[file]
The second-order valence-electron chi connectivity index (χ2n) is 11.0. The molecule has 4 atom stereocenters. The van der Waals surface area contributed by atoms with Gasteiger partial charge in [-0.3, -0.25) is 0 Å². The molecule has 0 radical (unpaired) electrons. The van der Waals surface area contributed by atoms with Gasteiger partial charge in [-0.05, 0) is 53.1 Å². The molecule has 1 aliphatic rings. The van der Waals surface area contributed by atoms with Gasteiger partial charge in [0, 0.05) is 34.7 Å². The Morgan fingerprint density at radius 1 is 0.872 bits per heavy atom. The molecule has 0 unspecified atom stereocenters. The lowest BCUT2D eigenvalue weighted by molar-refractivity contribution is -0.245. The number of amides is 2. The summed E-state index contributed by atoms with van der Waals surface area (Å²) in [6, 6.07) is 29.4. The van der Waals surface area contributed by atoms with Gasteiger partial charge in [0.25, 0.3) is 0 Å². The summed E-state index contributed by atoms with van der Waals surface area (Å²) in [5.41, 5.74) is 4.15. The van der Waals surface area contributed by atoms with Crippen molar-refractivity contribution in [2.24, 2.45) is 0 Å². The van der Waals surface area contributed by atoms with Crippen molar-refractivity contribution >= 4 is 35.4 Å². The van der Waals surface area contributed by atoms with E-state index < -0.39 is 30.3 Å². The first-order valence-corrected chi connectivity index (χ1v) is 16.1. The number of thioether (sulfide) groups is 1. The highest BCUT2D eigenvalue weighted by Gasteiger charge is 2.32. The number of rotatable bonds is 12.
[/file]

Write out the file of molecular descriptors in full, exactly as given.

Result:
The second-order valence-electron chi connectivity index (χ2n) is 11.0. The molecule has 4 atom stereocenters. The van der Waals surface area contributed by atoms with Gasteiger partial charge in [-0.3, -0.25) is 0 Å². The molecule has 0 radical (unpaired) electrons. The van der Waals surface area contributed by atoms with Gasteiger partial charge in [-0.05, 0) is 53.1 Å². The molecule has 1 aliphatic rings. The van der Waals surface area contributed by atoms with Gasteiger partial charge in [0, 0.05) is 34.7 Å². The Morgan fingerprint density at radius 1 is 0.872 bits per heavy atom. The molecule has 0 unspecified atom stereocenters. The lowest BCUT2D eigenvalue weighted by molar-refractivity contribution is -0.245. The number of amides is 2. The summed E-state index contributed by atoms with van der Waals surface area (Å²) in [6, 6.07) is 29.4. The van der Waals surface area contributed by atoms with Gasteiger partial charge in [0.25, 0.3) is 0 Å². The summed E-state index contributed by atoms with van der Waals surface area (Å²) in [5.41, 5.74) is 4.15. The van der Waals surface area contributed by atoms with Crippen molar-refractivity contribution in [2.24, 2.45) is 0 Å². The van der Waals surface area contributed by atoms with Crippen molar-refractivity contribution >= 4 is 35.4 Å². The van der Waals surface area contributed by atoms with E-state index < -0.39 is 30.3 Å². The first-order valence-corrected chi connectivity index (χ1v) is 16.1. The number of thioether (sulfide) groups is 1. The highest BCUT2D eigenvalue weighted by Gasteiger charge is 2.32. The number of rotatable bonds is 12.